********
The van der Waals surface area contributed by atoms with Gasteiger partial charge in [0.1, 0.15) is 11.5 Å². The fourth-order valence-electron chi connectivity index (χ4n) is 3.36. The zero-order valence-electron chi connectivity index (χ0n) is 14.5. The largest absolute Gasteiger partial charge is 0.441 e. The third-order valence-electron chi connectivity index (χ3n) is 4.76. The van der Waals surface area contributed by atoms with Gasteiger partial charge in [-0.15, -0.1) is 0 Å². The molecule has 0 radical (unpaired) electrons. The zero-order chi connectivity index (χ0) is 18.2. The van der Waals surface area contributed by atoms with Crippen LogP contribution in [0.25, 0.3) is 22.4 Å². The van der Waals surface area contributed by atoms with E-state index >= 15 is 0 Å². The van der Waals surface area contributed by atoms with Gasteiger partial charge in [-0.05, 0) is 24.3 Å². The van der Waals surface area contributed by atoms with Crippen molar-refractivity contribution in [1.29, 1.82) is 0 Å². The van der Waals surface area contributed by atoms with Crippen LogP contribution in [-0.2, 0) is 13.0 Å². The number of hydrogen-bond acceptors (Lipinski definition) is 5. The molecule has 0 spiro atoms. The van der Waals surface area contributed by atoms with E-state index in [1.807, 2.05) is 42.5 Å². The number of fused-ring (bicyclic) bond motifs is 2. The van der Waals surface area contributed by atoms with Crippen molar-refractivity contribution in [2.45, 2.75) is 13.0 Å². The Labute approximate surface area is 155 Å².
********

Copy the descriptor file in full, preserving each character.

The van der Waals surface area contributed by atoms with Gasteiger partial charge in [0.1, 0.15) is 11.5 Å². The fourth-order valence-electron chi connectivity index (χ4n) is 3.36. The zero-order valence-electron chi connectivity index (χ0n) is 14.5. The largest absolute Gasteiger partial charge is 0.441 e. The third-order valence-electron chi connectivity index (χ3n) is 4.76. The van der Waals surface area contributed by atoms with Gasteiger partial charge in [-0.15, -0.1) is 0 Å². The molecule has 0 radical (unpaired) electrons. The zero-order chi connectivity index (χ0) is 18.2. The van der Waals surface area contributed by atoms with Crippen LogP contribution in [0.25, 0.3) is 22.4 Å². The van der Waals surface area contributed by atoms with E-state index >= 15 is 0 Å². The van der Waals surface area contributed by atoms with Gasteiger partial charge in [-0.05, 0) is 24.3 Å². The van der Waals surface area contributed by atoms with Crippen molar-refractivity contribution in [1.29, 1.82) is 0 Å². The van der Waals surface area contributed by atoms with Crippen LogP contribution in [-0.2, 0) is 13.0 Å². The number of hydrogen-bond acceptors (Lipinski definition) is 5. The molecule has 0 spiro atoms. The van der Waals surface area contributed by atoms with E-state index in [1.807, 2.05) is 42.5 Å². The number of fused-ring (bicyclic) bond motifs is 2. The van der Waals surface area contributed by atoms with Crippen molar-refractivity contribution in [2.45, 2.75) is 13.0 Å². The Labute approximate surface area is 155 Å².